Morals Clauses - What You Need To Know

Morals Clauses – What You Need To Know

Morals Clauses – What You Need To Know

Updated: October 13, 2021

What is a morals clause?

morals clause generally grants employers the exclusive right to end a contract in the event an employee engages in behavior that may be harmful to the company’s image.  Morals clauses are commonly found in employment agreements between companies and high level executives or throughout the entertainment industry in many different contexts (for example, contracts between advertisers, television networks, motion picture studios or endorsees and talent).  Specifically in the entertainment industry, companies spend millions of dollars to have celebrities represent and promote their brand.  A morals clause serves as a way to protect a company’s investment by (1) deterring talent from engaging in bad behavior, and (2) allowing companies to separate themselves from talent who has engaged in bad behavior as quickly as possible (and sometimes allowing for return of their investment).

Are morals clauses enforceable? 

Generally, yes.  With today’s viral news culture, morals clauses have been enforced against many high-profile personalities.  For example, when news of Josh Duggar’s criminal sexual past came to light in May 2015, TLC suspended, and eventually cancelled, its highest rated show “19 Kids and Counting.”  The network even released a statement that it plans to work with victims’ rights organizations to raise awareness for child sexual abuse.  Similarly, athlete Adrian Peterson has been fighting his way back into the NFL ever since the league issued an indefinite suspension in November.  The once heralded running back on the Minnesota Vikings entered a plea of no contest for misdemeanor reckless assault for allegedly hitting his young son with a tree branch.  Not only was Peterson released from the Vikings, but Wheaties, a former sponsor, removed all content related to Peterson from its website. 

Other examples include the cancellation of Paula Deen’s cooking show after she made derogatory remarks regarding African Americans, and the Livestrong Foundation severing ties with founder Lance Armstrong after his use of performance enhancing drugs was discovered.  These public instances of enforcement highlight both the severity of the consequences for talent, as well as the importance of having a morality clause from a company’s perspective.  Where individuals have the potential to impact a company’s reputation and revenue stream, a company will seek protection against the impact of that person’s poor behavior.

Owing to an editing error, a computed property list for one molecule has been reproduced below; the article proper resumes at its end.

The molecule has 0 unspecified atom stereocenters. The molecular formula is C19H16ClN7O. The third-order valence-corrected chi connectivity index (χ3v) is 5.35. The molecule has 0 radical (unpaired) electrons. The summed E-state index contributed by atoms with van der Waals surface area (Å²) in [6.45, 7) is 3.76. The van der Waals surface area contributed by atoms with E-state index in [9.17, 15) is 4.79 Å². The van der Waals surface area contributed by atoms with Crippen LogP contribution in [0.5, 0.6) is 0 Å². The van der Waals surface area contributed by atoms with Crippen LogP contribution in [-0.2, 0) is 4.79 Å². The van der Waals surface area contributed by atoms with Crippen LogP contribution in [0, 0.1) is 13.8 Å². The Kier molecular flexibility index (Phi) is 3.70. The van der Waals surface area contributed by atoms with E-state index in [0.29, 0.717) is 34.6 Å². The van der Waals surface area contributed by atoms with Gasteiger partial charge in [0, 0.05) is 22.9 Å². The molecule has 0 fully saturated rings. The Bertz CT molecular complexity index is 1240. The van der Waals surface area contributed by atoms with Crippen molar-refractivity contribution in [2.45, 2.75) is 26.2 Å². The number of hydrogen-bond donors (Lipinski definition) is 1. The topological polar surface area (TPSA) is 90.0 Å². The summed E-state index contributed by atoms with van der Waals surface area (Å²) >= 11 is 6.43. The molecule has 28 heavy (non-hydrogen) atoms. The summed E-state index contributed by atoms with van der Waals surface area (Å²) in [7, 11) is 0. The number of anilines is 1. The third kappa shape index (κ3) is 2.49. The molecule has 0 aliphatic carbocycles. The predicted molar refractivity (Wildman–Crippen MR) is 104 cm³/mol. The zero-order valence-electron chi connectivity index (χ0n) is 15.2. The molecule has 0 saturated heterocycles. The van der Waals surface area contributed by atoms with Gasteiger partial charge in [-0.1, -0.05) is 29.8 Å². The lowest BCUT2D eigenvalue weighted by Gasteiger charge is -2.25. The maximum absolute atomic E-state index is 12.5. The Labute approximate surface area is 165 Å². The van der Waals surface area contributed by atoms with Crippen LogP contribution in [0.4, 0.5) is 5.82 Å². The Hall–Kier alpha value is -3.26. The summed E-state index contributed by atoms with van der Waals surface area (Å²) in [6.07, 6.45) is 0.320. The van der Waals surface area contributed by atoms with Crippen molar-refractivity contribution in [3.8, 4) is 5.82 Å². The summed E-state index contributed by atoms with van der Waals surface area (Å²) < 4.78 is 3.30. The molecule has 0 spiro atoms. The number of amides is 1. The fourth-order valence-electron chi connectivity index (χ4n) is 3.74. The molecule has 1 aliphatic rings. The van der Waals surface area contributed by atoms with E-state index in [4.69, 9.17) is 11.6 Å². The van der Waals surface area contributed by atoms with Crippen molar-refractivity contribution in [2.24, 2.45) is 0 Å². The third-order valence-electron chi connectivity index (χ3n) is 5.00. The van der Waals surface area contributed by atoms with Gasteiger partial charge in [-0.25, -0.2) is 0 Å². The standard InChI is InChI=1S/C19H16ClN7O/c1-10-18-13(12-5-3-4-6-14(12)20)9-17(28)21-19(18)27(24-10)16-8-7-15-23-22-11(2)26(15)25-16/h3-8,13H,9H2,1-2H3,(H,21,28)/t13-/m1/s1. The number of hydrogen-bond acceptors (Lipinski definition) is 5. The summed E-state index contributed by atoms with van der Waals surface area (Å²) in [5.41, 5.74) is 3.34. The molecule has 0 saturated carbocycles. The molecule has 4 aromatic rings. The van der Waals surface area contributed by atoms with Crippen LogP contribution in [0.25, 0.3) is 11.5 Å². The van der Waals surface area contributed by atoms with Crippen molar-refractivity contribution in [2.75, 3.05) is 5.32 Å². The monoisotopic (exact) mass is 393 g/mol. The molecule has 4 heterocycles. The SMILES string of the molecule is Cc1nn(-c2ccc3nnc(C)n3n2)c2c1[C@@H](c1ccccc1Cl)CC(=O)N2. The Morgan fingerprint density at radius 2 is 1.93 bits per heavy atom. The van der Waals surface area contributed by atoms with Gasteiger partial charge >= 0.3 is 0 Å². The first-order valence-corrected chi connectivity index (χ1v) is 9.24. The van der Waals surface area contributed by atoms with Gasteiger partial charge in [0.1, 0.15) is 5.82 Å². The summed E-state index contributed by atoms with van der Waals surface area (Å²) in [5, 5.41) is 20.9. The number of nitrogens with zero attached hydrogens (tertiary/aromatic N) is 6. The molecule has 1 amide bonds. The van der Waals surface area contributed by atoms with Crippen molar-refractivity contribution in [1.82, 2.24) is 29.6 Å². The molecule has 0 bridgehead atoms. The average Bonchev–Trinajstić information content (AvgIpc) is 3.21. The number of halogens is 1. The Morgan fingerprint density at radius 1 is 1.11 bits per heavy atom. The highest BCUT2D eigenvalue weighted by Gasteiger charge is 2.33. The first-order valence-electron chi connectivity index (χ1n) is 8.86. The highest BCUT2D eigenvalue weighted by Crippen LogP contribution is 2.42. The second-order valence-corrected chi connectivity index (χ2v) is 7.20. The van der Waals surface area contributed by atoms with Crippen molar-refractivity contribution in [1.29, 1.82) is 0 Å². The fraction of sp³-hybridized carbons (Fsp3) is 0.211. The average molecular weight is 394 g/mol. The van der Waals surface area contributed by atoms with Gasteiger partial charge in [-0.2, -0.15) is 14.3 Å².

What should Talent know about morals clauses?

What a company considers immoral may vary on a case-by-case basis.  Generally, prohibited behavior can include child labor, forced labor, worker discrimination, harassment or abuse, violation of wage, benefit and overtime laws, or any action that may threaten to injure the image or reputation of the hiring company, its trademarks or products.

Companies often favor morals clauses that cover broad, general behavior, making it easier for the company to split from talent it no longer desires to be connected to and potentially allowing talent to be on the hook for seemingly small indiscretions.  For example, the NFL takes this approach in its standard player contract, which allows for termination if a player engages in conduct that the player’s team may reasonably interpret as adversely affecting or reflecting poorly on the team itself.

What should Talent do?

When presented with a morality clause, Talent should:

  1. Narrow the scope: As mentioned, the company will most likely include broad, wide-sweeping language to maintain flexibility in their favor. Depending on the individual’s bargaining power, talent should negotiate for more specific language, so it is clear what behavior may trigger the company’s right to end the contract.
  2. Require Proof: Generally, both parties stand to lose a great deal (financially and otherwise) in transactions where companies require a morality clause. Talent should demand that the right to end the contract only be triggered by conduct with factual support, and should push to exclude triggering the termination right in instances of unsupported claims, false arrests, and wrongful accusations.
  3. Seek mutuality: It is important to remember that Talent has a brand to protect, too. In an ideal world, talent should be able to protect his or her brand from corporate conduct that threatens to injure his or her image or reputation, with a clear and one-sided right to end the agreement without fear of a revengeful lawsuit.
  4. Push for neutral third-party review: A company will most likely grant itself the exclusive right to determine whether talent’s particular conduct violates the morality clause and triggers the termination right, leaving talent at a significant disadvantage. Having a neutral third party review the facts, whether through arbitration or otherwise, will at the very least give talent an objective and fair resolution to the dispute at issue.

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This Blog is made available by Romano Law PLLC for general informational and educational purposes only, not to provide specific legal advice. By using this Blog you understand that there is no attorney client relationship between you and Romano Law PLLC or any individual contributor. You should consult a licensed professional attorney for individual advice regarding your own situation.

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